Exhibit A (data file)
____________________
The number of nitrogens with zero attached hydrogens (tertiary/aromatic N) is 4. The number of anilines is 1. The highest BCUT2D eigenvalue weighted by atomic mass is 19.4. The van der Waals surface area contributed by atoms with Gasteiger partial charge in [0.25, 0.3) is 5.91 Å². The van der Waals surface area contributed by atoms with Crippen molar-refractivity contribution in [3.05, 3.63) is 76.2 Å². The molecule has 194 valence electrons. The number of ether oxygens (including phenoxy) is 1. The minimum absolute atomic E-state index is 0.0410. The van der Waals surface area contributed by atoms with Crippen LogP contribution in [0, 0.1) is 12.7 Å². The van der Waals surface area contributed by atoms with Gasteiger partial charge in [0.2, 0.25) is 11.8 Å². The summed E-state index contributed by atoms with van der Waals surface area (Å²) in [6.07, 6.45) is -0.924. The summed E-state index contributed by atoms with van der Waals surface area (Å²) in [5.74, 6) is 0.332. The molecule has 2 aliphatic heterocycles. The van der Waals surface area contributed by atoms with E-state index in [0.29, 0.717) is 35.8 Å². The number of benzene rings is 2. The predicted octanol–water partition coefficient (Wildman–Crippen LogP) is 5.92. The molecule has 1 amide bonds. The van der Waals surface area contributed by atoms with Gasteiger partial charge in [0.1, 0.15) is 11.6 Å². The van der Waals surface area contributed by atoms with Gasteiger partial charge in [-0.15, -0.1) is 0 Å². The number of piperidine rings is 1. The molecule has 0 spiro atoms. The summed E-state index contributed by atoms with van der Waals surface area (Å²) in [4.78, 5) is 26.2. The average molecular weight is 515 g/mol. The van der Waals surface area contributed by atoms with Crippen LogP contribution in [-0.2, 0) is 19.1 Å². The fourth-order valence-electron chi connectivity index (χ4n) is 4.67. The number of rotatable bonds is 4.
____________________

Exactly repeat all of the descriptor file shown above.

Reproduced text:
The number of nitrogens with zero attached hydrogens (tertiary/aromatic N) is 4. The number of anilines is 1. The highest BCUT2D eigenvalue weighted by atomic mass is 19.4. The van der Waals surface area contributed by atoms with Gasteiger partial charge in [0.25, 0.3) is 5.91 Å². The van der Waals surface area contributed by atoms with Crippen molar-refractivity contribution in [3.05, 3.63) is 76.2 Å². The molecule has 194 valence electrons. The number of ether oxygens (including phenoxy) is 1. The minimum absolute atomic E-state index is 0.0410. The van der Waals surface area contributed by atoms with Crippen LogP contribution in [0, 0.1) is 12.7 Å². The van der Waals surface area contributed by atoms with Gasteiger partial charge in [0.2, 0.25) is 11.8 Å². The summed E-state index contributed by atoms with van der Waals surface area (Å²) in [6.07, 6.45) is -0.924. The summed E-state index contributed by atoms with van der Waals surface area (Å²) in [5.74, 6) is 0.332. The molecule has 2 aliphatic heterocycles. The van der Waals surface area contributed by atoms with E-state index in [0.29, 0.717) is 35.8 Å². The number of benzene rings is 2. The predicted octanol–water partition coefficient (Wildman–Crippen LogP) is 5.92. The molecule has 1 amide bonds. The van der Waals surface area contributed by atoms with Gasteiger partial charge in [0.1, 0.15) is 11.6 Å². The van der Waals surface area contributed by atoms with Gasteiger partial charge in [-0.15, -0.1) is 0 Å². The number of piperidine rings is 1. The molecule has 0 spiro atoms. The summed E-state index contributed by atoms with van der Waals surface area (Å²) in [4.78, 5) is 26.2. The average molecular weight is 515 g/mol. The van der Waals surface area contributed by atoms with Crippen LogP contribution in [-0.2, 0) is 19.1 Å². The fourth-order valence-electron chi connectivity index (χ4n) is 4.67. The number of rotatable bonds is 4.